I agree with @providence, Ryerson will be opening up a new law school starting in the fall of 2020. From what I can tell, new law schools tend to have somewhat relaxed admissions standards for their inaugural class, so if your stats aren't great, that should be your aim. It's in the city so you don't have to leave your family. But anything you can do to improve your stats in the meantime will be a benefit.

 

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Posted (edited)

Thanks for the input

Right now I'm inclined to U of A. 

I have no interest in practising in the U.S. so the Dual JD's U.S. course workload is just unnecessary.

As for the tuition, I can afford it without debt but I certainly don't want to throw that money away. I could have spent the extra 20k per year on several vacations or do a few renovations on my house.

P.S.: I am still waiting to hear back from other Ontario law schools but if none of them came in, I'd have to make the decision.

 

Edited by andrewhl

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25 minutes ago, andrewhl said:

Thanks for the input

Right now I'm inclined to U of A. 

I have no interest in practising in the U.S. so the Dual JD's U.S. course workload is just unnecessary.

As for the tuition, I can afford it without debt but I certainly don't want to throw that money away. I could have spent the extra 20k per year on several vacations or do a few renovations on my house.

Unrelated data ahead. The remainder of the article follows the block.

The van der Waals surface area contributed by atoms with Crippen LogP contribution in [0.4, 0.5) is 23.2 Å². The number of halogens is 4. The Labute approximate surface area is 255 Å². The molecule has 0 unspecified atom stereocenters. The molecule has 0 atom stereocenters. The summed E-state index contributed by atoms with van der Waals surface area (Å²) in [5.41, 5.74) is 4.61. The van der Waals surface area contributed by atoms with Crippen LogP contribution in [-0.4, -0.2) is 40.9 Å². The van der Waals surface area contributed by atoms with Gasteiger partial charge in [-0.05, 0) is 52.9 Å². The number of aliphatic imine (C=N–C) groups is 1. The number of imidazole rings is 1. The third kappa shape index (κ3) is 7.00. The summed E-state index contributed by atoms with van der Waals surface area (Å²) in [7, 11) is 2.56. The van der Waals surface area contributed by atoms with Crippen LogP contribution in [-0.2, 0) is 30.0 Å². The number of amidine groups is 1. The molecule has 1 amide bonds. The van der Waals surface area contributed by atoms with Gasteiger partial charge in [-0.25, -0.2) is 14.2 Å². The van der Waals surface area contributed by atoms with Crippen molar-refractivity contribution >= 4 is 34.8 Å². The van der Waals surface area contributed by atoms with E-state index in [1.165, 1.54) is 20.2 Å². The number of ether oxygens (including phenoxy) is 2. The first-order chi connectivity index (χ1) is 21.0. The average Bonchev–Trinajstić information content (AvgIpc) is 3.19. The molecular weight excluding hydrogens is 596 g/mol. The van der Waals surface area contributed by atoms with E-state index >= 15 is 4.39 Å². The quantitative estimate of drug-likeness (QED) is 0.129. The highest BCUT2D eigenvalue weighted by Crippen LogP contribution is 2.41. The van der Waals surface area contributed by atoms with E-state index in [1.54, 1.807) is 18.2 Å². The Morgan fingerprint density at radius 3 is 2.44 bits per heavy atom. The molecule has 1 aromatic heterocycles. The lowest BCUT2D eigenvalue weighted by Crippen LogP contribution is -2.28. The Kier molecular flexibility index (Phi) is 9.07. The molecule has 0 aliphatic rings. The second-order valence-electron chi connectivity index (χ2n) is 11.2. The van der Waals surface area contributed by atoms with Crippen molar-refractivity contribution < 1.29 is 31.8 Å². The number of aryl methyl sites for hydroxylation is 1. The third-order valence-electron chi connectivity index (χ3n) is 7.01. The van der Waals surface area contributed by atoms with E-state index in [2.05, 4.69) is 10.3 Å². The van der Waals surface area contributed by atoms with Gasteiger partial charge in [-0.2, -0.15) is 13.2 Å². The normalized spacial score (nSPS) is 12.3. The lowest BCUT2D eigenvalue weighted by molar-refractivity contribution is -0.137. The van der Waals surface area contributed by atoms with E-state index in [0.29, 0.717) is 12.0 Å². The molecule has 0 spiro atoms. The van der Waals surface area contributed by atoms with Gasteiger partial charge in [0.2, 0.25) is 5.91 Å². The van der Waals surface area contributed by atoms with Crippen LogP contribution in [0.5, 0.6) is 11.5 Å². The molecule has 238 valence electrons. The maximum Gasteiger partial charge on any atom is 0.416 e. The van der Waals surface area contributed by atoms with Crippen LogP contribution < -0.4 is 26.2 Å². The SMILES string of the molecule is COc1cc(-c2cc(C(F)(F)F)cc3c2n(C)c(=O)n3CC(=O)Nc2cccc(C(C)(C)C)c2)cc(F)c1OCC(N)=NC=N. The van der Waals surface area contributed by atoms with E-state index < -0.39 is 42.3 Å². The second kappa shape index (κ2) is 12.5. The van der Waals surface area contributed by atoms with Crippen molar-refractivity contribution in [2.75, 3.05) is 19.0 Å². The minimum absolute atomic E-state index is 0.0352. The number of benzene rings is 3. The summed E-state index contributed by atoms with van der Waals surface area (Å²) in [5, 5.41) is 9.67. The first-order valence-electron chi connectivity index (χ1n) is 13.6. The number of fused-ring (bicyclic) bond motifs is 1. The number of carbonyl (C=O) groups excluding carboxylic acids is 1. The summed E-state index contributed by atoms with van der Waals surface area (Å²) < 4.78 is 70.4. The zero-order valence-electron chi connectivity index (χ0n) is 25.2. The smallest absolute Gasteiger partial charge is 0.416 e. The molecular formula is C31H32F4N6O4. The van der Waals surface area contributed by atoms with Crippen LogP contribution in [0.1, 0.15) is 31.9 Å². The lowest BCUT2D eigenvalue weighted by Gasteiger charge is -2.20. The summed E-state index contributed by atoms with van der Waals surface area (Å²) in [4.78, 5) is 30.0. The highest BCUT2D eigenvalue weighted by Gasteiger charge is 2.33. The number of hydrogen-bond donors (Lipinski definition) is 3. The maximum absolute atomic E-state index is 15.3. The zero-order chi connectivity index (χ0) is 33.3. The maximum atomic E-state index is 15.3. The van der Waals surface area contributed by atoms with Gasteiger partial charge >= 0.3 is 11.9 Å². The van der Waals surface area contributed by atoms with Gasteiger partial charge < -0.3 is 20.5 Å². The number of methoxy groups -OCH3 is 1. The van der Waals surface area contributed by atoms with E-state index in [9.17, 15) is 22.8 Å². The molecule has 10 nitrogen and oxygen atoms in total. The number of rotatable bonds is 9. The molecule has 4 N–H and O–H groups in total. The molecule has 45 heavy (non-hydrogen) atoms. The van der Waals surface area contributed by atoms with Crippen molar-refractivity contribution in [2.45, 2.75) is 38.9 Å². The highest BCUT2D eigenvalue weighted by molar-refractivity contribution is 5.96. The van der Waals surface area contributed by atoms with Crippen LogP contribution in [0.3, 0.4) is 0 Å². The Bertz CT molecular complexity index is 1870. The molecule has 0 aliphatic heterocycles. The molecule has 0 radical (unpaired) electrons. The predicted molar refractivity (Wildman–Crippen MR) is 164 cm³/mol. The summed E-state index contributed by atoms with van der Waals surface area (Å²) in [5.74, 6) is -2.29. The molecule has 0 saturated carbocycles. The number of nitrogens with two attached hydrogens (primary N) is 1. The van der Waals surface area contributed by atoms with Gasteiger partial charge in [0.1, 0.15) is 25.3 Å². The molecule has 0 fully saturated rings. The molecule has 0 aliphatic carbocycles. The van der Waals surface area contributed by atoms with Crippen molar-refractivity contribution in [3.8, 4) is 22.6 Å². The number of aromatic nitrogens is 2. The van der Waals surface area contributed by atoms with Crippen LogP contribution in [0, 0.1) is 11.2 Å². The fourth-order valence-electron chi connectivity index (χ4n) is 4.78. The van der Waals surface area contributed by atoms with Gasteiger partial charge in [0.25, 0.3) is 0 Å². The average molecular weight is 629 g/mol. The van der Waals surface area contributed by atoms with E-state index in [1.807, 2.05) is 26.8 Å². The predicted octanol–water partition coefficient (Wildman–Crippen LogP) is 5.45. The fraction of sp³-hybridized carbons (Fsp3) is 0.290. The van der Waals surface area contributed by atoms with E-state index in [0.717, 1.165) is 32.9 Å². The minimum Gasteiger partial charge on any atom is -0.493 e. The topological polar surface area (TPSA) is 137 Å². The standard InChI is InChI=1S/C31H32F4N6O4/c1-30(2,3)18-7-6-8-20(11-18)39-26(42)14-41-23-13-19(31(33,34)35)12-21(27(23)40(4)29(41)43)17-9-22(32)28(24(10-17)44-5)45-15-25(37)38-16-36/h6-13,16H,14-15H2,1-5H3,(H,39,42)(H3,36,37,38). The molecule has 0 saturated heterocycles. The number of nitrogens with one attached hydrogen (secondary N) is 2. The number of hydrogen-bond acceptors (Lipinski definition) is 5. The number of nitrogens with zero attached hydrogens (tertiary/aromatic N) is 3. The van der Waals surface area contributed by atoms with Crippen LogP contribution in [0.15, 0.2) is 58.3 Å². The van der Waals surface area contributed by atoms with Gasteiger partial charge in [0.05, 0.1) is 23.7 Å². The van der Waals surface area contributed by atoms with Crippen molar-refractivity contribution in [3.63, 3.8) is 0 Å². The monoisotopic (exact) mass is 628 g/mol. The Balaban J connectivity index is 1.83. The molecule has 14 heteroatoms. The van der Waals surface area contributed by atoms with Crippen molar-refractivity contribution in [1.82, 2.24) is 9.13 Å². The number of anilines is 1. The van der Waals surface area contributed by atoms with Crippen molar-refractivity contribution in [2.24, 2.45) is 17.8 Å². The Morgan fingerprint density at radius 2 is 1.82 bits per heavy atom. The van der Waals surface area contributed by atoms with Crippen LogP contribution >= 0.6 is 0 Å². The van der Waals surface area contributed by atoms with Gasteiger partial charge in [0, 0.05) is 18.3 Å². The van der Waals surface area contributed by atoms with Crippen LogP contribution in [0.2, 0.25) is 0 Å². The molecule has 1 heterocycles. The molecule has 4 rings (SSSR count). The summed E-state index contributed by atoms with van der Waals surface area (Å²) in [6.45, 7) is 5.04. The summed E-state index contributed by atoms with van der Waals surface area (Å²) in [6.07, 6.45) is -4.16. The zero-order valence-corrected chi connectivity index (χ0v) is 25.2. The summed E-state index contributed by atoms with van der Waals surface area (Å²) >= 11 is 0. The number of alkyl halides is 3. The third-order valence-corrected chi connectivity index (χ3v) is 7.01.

P.S.: I am still waiting to hear back from other Ontario law schools but if none of them came in, I'd have to make the decision.

 

U of A is ~13k/yr. You're looking at a difference of ~35k/yr (at current exchange rate). A total difference of over 6 figures for an education that has a curriculum you won't be using.

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On 5/16/2019 at 4:24 PM, setto said:

U of A is ~13k/yr. You're looking at a difference of ~35k/yr (at current exchange rate). A total difference of over 6 figures for an education that has a curriculum you won't be using.

Yeah my mistake. I was looking at the international student category on the UoA website. Still haven't got used to the fact that I am a Canadian applicant now. lol